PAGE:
ASTRID: It is wonderful and I'm really looking forward to Human Looking really made me feel things. I have said before in The Garret that poetry is one of my weaknesses. I feel, I don't know as much about poetry as I do about a lot of the other things that I read constantly. And I feel the last decade, my thirties, has been an education for me in moving beyond my really childish dislike of poetry that I picked up somewhere in my teenage years. And you are one of the people in Australia who is helping me do that. So, thank you.

ANDY: I'm glad to be doing that. Look, I'm so convinced that there's been something went wrong, or I don't know if it's still going wrong with the way that we teach poetry and the way that we kind of engage with poetry on a public sphere. I know so many people in your boat.

I think I was in it too. I don't remember reading poetry when I was a kid, but I got drawn into it because it's one of those forms that really does just go direct into you and it's bodily and it's complicated, but it's also, it can be really, I'm going to say the word accessible. It's often a bit of a swear word in poetry circles, but I think it's an important word.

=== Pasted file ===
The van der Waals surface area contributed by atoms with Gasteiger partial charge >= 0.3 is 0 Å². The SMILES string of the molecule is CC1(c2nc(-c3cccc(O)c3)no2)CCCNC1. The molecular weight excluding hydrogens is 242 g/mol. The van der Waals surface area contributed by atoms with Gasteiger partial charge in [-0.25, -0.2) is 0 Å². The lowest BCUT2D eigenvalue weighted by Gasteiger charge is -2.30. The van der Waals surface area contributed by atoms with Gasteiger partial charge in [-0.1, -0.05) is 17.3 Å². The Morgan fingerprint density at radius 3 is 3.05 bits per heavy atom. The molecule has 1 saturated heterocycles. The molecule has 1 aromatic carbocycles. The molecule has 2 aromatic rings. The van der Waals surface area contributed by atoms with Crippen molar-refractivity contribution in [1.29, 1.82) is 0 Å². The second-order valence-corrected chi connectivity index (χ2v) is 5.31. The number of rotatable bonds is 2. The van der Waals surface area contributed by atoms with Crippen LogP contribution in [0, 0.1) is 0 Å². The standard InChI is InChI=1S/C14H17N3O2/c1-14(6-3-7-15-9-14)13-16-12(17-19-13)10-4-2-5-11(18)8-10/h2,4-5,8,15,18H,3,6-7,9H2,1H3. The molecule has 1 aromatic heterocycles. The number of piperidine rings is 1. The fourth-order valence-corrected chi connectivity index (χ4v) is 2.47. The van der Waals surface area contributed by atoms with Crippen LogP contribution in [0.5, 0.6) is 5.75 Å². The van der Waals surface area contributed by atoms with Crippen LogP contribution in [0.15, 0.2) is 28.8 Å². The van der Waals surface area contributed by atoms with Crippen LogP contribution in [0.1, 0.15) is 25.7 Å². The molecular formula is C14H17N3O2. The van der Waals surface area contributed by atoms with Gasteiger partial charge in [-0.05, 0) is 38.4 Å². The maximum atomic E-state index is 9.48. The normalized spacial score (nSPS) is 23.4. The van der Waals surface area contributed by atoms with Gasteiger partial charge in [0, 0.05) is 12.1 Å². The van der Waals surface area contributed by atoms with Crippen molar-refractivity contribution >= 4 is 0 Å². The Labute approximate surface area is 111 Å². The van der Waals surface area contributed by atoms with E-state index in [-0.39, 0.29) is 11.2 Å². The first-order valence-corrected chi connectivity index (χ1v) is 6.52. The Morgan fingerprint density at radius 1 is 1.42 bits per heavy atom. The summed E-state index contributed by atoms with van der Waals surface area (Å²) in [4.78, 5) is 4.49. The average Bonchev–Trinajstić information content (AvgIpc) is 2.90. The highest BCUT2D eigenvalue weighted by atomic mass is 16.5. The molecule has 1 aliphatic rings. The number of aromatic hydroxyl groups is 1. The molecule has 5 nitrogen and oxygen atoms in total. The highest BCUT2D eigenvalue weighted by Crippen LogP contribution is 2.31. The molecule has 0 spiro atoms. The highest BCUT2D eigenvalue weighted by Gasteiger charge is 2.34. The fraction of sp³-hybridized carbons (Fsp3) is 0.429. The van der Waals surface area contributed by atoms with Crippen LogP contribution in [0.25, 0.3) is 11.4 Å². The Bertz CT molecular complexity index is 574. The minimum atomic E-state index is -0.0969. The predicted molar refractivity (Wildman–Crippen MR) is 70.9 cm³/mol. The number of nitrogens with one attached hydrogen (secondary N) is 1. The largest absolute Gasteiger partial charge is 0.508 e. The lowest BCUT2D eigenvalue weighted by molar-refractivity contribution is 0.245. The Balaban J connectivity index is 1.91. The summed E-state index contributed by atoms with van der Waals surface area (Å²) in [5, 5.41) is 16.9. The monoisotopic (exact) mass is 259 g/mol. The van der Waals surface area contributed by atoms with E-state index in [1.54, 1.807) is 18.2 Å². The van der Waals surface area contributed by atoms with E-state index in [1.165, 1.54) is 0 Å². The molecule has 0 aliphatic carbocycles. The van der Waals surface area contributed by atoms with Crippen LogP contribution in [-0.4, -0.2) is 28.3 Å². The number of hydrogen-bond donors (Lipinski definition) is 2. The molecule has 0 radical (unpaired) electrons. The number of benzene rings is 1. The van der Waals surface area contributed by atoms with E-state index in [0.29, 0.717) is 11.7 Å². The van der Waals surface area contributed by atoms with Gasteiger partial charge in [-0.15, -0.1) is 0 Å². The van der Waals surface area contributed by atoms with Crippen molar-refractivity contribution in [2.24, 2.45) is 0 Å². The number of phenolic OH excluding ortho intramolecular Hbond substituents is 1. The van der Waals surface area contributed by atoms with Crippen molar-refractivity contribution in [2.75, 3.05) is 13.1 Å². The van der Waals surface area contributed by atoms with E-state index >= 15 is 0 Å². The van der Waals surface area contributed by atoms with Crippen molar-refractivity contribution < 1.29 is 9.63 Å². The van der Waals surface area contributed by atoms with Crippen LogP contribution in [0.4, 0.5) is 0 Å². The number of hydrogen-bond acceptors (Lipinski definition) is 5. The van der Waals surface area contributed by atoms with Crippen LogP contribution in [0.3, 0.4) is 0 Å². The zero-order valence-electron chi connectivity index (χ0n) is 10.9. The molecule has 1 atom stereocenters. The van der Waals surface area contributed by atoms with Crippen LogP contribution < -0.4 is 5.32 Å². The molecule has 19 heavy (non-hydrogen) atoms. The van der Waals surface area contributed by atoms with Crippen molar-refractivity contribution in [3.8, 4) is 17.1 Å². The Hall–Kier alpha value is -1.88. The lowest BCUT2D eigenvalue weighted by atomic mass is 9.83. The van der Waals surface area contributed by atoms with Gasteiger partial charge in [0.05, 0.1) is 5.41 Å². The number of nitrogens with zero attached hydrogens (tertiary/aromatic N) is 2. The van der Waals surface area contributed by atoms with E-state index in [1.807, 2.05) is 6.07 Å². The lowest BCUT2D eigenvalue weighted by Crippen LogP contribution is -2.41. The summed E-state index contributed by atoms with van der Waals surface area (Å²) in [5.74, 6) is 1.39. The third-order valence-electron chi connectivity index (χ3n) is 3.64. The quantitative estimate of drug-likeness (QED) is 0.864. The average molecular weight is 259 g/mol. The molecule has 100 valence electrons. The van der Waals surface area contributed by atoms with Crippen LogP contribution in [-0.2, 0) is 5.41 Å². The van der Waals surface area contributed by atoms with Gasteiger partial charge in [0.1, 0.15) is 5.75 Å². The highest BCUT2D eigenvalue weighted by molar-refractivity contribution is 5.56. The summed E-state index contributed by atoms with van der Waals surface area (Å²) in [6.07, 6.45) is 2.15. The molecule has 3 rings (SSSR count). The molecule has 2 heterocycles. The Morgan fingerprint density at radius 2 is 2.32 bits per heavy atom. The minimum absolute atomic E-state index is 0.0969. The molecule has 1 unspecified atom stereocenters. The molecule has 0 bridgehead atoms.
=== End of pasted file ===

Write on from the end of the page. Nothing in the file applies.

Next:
ASTRID: When poetry connects with me, it makes me feel something, even if I don't know what in the form or what in the poem prompted me to have that feeling before we get into your latest collection, Human Looking, I wanted to ask your broad opinion on how poetry is received in Australia and how I think, but I'd like your opinion, how it might be changing now.

And I guess the prompt for that question was I recently spoke to Louise Ryan, who is the manager of Readings Carlton. And once we get out of lockdown, she's hoping to hold poetry readings, and everybody loves Readings Carlton, and people do turn up to those events and I'm thrilled that she'll do poetry, but I guess why is poetry becoming a thing again?

ANDY: Yeah, it's a complicated question. I think there's been readings and events and poets and chapbooks and books for generations. And so, it's always been happening. It's always been a little bit on the margin and a bit underground. I think what's been happening in the last probably five or 10 years is that the people that are writing and performing poetry it's broader than it has been before I think. And there's more of a space for younger voices for first nations voices for disabled people, queer voices who aren't always necessarily talking about their identity, but the aesthetics are different, and the audience is different.